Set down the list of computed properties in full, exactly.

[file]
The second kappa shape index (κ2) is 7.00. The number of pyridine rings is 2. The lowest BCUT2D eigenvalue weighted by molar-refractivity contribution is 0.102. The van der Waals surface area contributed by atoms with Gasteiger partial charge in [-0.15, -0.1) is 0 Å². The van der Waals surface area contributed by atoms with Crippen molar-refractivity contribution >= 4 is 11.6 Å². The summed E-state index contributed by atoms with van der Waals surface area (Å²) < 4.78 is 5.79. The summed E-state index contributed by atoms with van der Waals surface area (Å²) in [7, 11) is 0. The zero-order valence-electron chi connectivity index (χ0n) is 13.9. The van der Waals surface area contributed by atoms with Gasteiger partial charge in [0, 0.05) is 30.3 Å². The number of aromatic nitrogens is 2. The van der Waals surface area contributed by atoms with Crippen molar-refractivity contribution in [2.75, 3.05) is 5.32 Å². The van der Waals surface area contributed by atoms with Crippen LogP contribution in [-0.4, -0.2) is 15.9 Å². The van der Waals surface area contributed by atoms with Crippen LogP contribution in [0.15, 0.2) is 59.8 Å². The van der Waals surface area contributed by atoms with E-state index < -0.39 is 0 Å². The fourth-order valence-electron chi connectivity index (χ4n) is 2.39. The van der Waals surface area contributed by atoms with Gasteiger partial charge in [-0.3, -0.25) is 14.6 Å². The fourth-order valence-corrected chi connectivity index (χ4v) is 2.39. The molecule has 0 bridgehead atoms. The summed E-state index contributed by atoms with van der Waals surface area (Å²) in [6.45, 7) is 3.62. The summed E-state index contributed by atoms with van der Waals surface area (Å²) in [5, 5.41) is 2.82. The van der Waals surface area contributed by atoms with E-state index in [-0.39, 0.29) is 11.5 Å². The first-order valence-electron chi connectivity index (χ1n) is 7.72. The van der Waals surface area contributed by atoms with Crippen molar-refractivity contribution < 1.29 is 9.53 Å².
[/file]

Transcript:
The second kappa shape index (κ2) is 7.00. The number of pyridine rings is 2. The lowest BCUT2D eigenvalue weighted by molar-refractivity contribution is 0.102. The van der Waals surface area contributed by atoms with Gasteiger partial charge in [-0.15, -0.1) is 0 Å². The van der Waals surface area contributed by atoms with Crippen molar-refractivity contribution >= 4 is 11.6 Å². The summed E-state index contributed by atoms with van der Waals surface area (Å²) < 4.78 is 5.79. The summed E-state index contributed by atoms with van der Waals surface area (Å²) in [7, 11) is 0. The zero-order valence-electron chi connectivity index (χ0n) is 13.9. The van der Waals surface area contributed by atoms with Gasteiger partial charge in [0, 0.05) is 30.3 Å². The number of aromatic nitrogens is 2. The van der Waals surface area contributed by atoms with Crippen molar-refractivity contribution in [2.75, 3.05) is 5.32 Å². The van der Waals surface area contributed by atoms with Crippen LogP contribution in [-0.4, -0.2) is 15.9 Å². The van der Waals surface area contributed by atoms with Crippen LogP contribution in [0.15, 0.2) is 59.8 Å². The van der Waals surface area contributed by atoms with E-state index < -0.39 is 0 Å². The fourth-order valence-electron chi connectivity index (χ4n) is 2.39. The van der Waals surface area contributed by atoms with Gasteiger partial charge in [-0.3, -0.25) is 14.6 Å². The fourth-order valence-corrected chi connectivity index (χ4v) is 2.39. The molecule has 0 bridgehead atoms. The summed E-state index contributed by atoms with van der Waals surface area (Å²) in [6.45, 7) is 3.62. The summed E-state index contributed by atoms with van der Waals surface area (Å²) in [5, 5.41) is 2.82. The van der Waals surface area contributed by atoms with E-state index in [-0.39, 0.29) is 11.5 Å². The first-order valence-electron chi connectivity index (χ1n) is 7.72. The van der Waals surface area contributed by atoms with Crippen molar-refractivity contribution < 1.29 is 9.53 Å².